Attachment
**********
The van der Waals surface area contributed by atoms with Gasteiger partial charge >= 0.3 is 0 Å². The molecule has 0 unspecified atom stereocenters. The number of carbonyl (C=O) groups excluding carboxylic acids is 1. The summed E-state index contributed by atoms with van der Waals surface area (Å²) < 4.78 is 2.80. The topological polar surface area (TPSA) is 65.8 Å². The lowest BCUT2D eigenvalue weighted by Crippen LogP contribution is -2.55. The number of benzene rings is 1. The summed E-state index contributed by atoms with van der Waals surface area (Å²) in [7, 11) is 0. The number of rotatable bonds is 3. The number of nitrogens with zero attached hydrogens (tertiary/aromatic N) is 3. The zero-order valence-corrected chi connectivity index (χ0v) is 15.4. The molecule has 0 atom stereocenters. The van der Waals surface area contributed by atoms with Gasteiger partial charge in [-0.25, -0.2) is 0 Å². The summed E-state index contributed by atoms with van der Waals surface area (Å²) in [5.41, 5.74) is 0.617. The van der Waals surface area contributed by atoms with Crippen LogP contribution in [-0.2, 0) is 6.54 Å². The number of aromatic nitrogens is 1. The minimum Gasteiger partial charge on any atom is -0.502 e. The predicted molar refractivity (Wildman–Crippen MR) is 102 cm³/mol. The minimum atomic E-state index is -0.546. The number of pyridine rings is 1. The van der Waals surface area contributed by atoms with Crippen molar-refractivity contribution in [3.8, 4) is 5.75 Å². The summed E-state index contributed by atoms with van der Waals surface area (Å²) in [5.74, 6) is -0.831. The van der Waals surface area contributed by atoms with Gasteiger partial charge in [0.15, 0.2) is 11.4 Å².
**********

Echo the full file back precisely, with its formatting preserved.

The van der Waals surface area contributed by atoms with Gasteiger partial charge >= 0.3 is 0 Å². The molecule has 0 unspecified atom stereocenters. The number of carbonyl (C=O) groups excluding carboxylic acids is 1. The summed E-state index contributed by atoms with van der Waals surface area (Å²) < 4.78 is 2.80. The topological polar surface area (TPSA) is 65.8 Å². The lowest BCUT2D eigenvalue weighted by Crippen LogP contribution is -2.55. The number of benzene rings is 1. The summed E-state index contributed by atoms with van der Waals surface area (Å²) in [7, 11) is 0. The number of rotatable bonds is 3. The number of nitrogens with zero attached hydrogens (tertiary/aromatic N) is 3. The zero-order valence-corrected chi connectivity index (χ0v) is 15.4. The molecule has 0 atom stereocenters. The van der Waals surface area contributed by atoms with Gasteiger partial charge in [-0.25, -0.2) is 0 Å². The summed E-state index contributed by atoms with van der Waals surface area (Å²) in [5.41, 5.74) is 0.617. The van der Waals surface area contributed by atoms with Crippen LogP contribution in [-0.2, 0) is 6.54 Å². The number of aromatic nitrogens is 1. The minimum Gasteiger partial charge on any atom is -0.502 e. The predicted molar refractivity (Wildman–Crippen MR) is 102 cm³/mol. The minimum atomic E-state index is -0.546. The number of pyridine rings is 1. The van der Waals surface area contributed by atoms with Crippen molar-refractivity contribution in [3.8, 4) is 5.75 Å². The summed E-state index contributed by atoms with van der Waals surface area (Å²) in [5.74, 6) is -0.831. The van der Waals surface area contributed by atoms with Gasteiger partial charge in [0.15, 0.2) is 11.4 Å².